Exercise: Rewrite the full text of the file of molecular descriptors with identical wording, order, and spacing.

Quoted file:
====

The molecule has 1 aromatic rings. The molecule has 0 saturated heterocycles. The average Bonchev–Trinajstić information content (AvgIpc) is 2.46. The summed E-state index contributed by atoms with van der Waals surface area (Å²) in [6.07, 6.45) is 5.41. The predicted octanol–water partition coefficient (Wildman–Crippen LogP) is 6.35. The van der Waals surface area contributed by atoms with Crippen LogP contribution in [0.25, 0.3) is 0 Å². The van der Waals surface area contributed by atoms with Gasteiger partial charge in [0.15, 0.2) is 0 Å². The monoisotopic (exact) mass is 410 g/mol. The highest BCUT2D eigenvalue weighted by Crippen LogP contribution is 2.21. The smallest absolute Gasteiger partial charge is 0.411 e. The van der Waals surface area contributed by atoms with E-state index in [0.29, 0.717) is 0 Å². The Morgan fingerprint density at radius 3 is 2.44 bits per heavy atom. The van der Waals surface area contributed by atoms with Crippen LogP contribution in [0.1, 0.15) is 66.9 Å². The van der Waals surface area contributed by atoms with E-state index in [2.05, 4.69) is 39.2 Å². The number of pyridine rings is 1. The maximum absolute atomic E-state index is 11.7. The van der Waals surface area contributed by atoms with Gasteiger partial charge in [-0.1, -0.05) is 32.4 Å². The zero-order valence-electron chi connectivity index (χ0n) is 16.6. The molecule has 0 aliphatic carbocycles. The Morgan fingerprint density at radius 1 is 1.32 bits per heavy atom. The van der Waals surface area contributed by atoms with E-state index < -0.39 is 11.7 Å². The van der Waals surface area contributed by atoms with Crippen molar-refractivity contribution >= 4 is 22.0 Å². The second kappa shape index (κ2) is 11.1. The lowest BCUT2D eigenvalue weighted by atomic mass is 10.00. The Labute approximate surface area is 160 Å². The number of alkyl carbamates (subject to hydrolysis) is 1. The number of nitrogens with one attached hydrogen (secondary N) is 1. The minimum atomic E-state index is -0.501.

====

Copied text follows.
The molecule has 1 aromatic rings. The molecule has 0 saturated heterocycles. The average Bonchev–Trinajstić information content (AvgIpc) is 2.46. The summed E-state index contributed by atoms with van der Waals surface area (Å²) in [6.07, 6.45) is 5.41. The predicted octanol–water partition coefficient (Wildman–Crippen LogP) is 6.35. The van der Waals surface area contributed by atoms with Crippen LogP contribution in [0.25, 0.3) is 0 Å². The van der Waals surface area contributed by atoms with Gasteiger partial charge in [0.15, 0.2) is 0 Å². The monoisotopic (exact) mass is 410 g/mol. The highest BCUT2D eigenvalue weighted by Crippen LogP contribution is 2.21. The smallest absolute Gasteiger partial charge is 0.411 e. The van der Waals surface area contributed by atoms with E-state index in [0.29, 0.717) is 0 Å². The Morgan fingerprint density at radius 3 is 2.44 bits per heavy atom. The van der Waals surface area contributed by atoms with Crippen LogP contribution in [0.1, 0.15) is 66.9 Å². The van der Waals surface area contributed by atoms with E-state index in [2.05, 4.69) is 39.2 Å². The number of pyridine rings is 1. The maximum absolute atomic E-state index is 11.7. The van der Waals surface area contributed by atoms with Gasteiger partial charge in [-0.1, -0.05) is 32.4 Å². The zero-order valence-electron chi connectivity index (χ0n) is 16.6. The molecule has 0 aliphatic carbocycles. The Morgan fingerprint density at radius 1 is 1.32 bits per heavy atom. The van der Waals surface area contributed by atoms with E-state index < -0.39 is 11.7 Å². The van der Waals surface area contributed by atoms with Crippen molar-refractivity contribution >= 4 is 22.0 Å². The second kappa shape index (κ2) is 11.1. The lowest BCUT2D eigenvalue weighted by atomic mass is 10.00. The Labute approximate surface area is 160 Å². The number of alkyl carbamates (subject to hydrolysis) is 1. The number of nitrogens with one attached hydrogen (secondary N) is 1. The minimum atomic E-state index is -0.501.